$15 a month for slow pokey 1.5MBPS service isn’t a bad deal for single line VoIP, basic surfing and the occasional video download. Actually, we’ve seen this before, but not lately since US broadband providers have been inching prices upward the last couple of years. It’s should be a real money maker too, considering the cost of delivering this service level is pennies and it could capture the remaining dial up hold outs. There’s one gotcha – the bill automatically goes up after 12 moths, so mark you calendar if you sign up. I wonder if the cable guys will respond or ignore.
In an apparent response to a souring economy and strong triple play competition from cable operators in some markets, Qwest appears to be bringing back some promotional DSL tiers for new customers. According to the telco, they’re once again offering their 1.5Mbps Qwest Connect Silver High-Speed DSL service for $14.99 a month for a year — after which users will pay $39.99 a month. The telco is also offering their 7Mbps Connect Platinum DSL tier for $24.99 a month for a year — after which users pay regularly priced at $49.99 a month. (DSL Reports)
“Business is soft and we have too many people”. It’s a standard announcement made in the fourth quarter of every year by the telcos who still have an unbelievably bloated payrolls. I’m actually surprised that the number is only 1200. The media is (hopefully inaccurately) predicting a radically anti-growth, anti-business group will be running the Federal government come January, and many busineses are radically downsizing in anticipation of this.
Qwest may have been the first this year, but they will not be the last telco to announce layoffs. While it’s bad news for those affected, if Qwest is an indicator, there will be more staying at work than I would have expected.
“We had a good revenue performance, but profitability was soft,” new chief operating officer Thomas Richards said during this morning’s call. (See Qwest Appoints COO.)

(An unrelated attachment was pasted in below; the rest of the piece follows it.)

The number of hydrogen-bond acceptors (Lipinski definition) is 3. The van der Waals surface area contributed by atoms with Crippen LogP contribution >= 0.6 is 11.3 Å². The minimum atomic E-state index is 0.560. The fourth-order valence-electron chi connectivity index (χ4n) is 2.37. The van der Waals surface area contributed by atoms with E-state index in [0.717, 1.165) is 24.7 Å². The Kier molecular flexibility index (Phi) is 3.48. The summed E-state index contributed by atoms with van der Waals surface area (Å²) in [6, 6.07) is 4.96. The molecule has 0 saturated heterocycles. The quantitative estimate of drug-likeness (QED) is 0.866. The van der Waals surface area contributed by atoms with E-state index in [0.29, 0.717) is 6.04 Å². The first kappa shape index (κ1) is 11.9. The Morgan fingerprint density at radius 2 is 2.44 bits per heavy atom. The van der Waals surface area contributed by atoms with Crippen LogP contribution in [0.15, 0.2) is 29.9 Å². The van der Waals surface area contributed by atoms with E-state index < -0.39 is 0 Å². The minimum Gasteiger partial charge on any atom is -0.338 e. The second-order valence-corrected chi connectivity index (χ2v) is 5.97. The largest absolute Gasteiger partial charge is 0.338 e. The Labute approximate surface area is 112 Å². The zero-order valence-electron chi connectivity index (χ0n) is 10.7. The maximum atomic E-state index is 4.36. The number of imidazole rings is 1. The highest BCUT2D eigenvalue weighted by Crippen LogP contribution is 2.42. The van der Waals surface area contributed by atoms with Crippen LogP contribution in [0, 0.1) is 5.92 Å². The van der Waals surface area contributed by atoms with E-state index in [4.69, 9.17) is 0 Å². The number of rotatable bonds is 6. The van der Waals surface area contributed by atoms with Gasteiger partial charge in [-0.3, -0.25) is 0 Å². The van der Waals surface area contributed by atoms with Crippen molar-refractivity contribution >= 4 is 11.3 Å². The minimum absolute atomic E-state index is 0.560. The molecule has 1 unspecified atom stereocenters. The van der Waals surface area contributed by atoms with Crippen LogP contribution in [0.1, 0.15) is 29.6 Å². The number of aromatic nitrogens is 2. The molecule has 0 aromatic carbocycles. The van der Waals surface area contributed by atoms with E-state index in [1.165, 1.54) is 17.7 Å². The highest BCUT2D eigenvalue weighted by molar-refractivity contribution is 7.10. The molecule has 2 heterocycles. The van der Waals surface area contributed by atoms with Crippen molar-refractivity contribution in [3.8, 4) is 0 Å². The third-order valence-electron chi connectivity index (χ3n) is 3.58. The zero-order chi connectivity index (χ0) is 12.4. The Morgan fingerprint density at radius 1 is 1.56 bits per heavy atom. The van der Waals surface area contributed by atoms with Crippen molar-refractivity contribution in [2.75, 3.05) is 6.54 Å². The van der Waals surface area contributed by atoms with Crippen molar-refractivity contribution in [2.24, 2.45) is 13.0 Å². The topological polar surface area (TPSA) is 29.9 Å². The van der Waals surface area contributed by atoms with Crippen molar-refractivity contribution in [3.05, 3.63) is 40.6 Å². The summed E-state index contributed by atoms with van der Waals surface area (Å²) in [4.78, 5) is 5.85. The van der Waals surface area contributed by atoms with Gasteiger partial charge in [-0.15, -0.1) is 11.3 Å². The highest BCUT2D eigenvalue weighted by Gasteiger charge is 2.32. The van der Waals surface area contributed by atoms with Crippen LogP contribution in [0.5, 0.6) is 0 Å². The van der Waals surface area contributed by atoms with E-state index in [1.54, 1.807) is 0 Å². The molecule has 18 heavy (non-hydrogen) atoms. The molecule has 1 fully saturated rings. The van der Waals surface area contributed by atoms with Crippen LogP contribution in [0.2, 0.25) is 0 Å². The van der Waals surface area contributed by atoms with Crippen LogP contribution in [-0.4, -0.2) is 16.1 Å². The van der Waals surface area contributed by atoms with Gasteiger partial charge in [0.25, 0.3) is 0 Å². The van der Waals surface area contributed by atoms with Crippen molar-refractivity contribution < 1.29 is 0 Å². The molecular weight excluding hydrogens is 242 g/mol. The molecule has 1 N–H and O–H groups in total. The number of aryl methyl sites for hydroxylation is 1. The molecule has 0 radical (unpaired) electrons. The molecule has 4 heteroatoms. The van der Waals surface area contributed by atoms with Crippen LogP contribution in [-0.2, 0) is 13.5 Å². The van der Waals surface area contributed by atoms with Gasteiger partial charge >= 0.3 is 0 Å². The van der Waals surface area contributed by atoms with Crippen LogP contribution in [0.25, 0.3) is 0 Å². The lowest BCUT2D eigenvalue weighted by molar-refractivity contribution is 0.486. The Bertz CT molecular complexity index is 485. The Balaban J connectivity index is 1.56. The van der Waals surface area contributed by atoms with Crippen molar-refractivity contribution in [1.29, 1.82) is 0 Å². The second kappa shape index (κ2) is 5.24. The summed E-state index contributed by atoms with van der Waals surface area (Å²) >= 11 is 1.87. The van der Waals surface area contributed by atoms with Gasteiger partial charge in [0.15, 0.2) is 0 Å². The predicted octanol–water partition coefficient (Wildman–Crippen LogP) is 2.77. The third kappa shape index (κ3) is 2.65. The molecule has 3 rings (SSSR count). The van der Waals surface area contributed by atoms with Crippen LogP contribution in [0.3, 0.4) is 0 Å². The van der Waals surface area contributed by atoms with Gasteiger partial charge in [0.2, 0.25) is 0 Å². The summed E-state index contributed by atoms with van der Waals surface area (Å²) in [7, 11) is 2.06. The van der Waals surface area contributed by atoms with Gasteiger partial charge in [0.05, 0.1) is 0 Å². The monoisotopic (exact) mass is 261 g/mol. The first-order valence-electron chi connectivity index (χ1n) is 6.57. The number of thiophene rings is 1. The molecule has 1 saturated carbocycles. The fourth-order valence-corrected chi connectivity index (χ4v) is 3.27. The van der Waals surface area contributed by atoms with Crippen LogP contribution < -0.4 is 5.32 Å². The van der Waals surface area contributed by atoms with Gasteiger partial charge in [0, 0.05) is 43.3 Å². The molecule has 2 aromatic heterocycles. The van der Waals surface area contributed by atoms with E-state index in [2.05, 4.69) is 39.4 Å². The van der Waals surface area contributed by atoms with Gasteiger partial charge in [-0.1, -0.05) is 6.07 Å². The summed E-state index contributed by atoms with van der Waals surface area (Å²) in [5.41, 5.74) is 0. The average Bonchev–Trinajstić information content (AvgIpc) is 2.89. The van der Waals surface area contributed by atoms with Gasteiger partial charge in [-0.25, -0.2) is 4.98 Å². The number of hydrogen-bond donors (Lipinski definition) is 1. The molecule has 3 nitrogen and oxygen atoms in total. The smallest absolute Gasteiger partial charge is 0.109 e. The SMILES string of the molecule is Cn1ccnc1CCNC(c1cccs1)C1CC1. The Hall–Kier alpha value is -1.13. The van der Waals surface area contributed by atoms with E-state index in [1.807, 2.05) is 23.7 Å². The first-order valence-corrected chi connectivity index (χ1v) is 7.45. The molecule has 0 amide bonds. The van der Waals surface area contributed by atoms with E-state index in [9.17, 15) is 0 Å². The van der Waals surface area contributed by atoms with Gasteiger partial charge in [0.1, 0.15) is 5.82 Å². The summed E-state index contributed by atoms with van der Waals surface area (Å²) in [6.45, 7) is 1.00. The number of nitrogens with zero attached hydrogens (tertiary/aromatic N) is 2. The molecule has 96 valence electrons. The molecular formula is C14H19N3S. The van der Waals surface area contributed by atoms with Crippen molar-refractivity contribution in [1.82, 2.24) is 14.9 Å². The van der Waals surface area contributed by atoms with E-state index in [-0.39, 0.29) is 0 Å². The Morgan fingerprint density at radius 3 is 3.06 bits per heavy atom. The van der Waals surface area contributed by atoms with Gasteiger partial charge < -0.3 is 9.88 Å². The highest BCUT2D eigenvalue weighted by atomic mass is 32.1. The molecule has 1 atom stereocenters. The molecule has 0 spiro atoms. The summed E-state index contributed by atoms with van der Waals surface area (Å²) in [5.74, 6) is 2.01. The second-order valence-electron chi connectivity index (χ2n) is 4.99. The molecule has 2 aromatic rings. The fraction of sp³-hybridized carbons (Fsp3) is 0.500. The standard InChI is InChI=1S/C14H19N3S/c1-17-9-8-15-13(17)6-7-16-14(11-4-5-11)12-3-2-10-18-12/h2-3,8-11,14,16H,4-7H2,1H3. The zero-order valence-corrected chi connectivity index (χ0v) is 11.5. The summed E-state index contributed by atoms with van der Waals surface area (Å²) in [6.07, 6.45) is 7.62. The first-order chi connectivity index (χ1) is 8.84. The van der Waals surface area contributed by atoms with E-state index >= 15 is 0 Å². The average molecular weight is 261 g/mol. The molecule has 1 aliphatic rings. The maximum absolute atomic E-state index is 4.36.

Qwest shares trade at around $2.40 these days, having lost 70 percent of their value in the past 12 months.
The carrier saw business revenues grow 7 percent versus the same quarter a year ago, contributing to a 4 percent increase in data, Internet, and video revenues.
But landline disconnections continued to pile up — 320,000 of them in the third quarter, leaving Qwest with 11.8 million phone customers left. Revenues from voice services were down 9 percent from the previous year and down 2 percent from the second quarter.
About 5 percent of Qwest’s wireless customers have been moved to Verizon Wireless under the carriers’ new partnership. (See Qwest, Verizon Partner.) Qwest also noted that it added 40,000 new fiber-to-the-node subscribers during the quarter. (Light Reading)
In this world where the customer has figured out the game of ETF’s and contract invalidation due to the carrier not living up to their end of the deal. You would think that somebody upstairs would not be that surprised to lose 45000 customers in a quarter. —
Brand-switching appears to have tripped up Qwest Communications International Inc. — the carrier lost 45,000 of its 800,000 wireless customers in the third quarter and blamed the deficit on its recent migration to Verizon Wireless.
Qwest in July dropped its mobile virtual network operator relationship with Sprint Nextel Corp. in order to become an agent for Verizon Wireless. Qwest said the move — which included dropping Qwest-branded wireless service in favor of Verizon Wireless-branded offerings — would expand its service footprint and boost its finances.
Thus, the loss of customers may have come as a surprise to Qwest. Indeed, John Gonner, director of Qwest’s wireless product management, said in July that the transition “won’t be a churn situation.”
Well if losing 5.5% of your customer base in a quarter is not cause for alarm on your churn rate well hey, sail on dude. Though I have to say Mr. Gonner’s name seems apt considering the situation.